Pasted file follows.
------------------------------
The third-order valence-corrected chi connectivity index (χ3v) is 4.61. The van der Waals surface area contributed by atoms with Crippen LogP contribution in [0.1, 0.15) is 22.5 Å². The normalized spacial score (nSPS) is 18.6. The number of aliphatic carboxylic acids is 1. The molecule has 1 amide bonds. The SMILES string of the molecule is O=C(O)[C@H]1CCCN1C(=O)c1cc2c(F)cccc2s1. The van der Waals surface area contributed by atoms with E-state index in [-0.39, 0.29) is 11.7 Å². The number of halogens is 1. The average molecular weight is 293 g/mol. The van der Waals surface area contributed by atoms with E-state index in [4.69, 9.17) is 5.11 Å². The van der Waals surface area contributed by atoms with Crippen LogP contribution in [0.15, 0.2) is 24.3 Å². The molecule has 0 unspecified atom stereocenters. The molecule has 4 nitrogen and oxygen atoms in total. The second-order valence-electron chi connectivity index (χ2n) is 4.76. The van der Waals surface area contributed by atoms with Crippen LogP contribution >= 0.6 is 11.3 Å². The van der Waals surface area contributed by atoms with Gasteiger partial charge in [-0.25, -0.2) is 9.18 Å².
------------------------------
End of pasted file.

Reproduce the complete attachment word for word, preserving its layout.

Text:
The third-order valence-corrected chi connectivity index (χ3v) is 4.61. The van der Waals surface area contributed by atoms with Crippen LogP contribution in [0.1, 0.15) is 22.5 Å². The normalized spacial score (nSPS) is 18.6. The number of aliphatic carboxylic acids is 1. The molecule has 1 amide bonds. The SMILES string of the molecule is O=C(O)[C@H]1CCCN1C(=O)c1cc2c(F)cccc2s1. The van der Waals surface area contributed by atoms with E-state index in [-0.39, 0.29) is 11.7 Å². The number of halogens is 1. The average molecular weight is 293 g/mol. The van der Waals surface area contributed by atoms with E-state index in [4.69, 9.17) is 5.11 Å². The van der Waals surface area contributed by atoms with Crippen LogP contribution in [0.15, 0.2) is 24.3 Å². The molecule has 0 unspecified atom stereocenters. The molecule has 4 nitrogen and oxygen atoms in total. The second-order valence-electron chi connectivity index (χ2n) is 4.76. The van der Waals surface area contributed by atoms with Crippen LogP contribution >= 0.6 is 11.3 Å². The van der Waals surface area contributed by atoms with Gasteiger partial charge in [-0.25, -0.2) is 9.18 Å².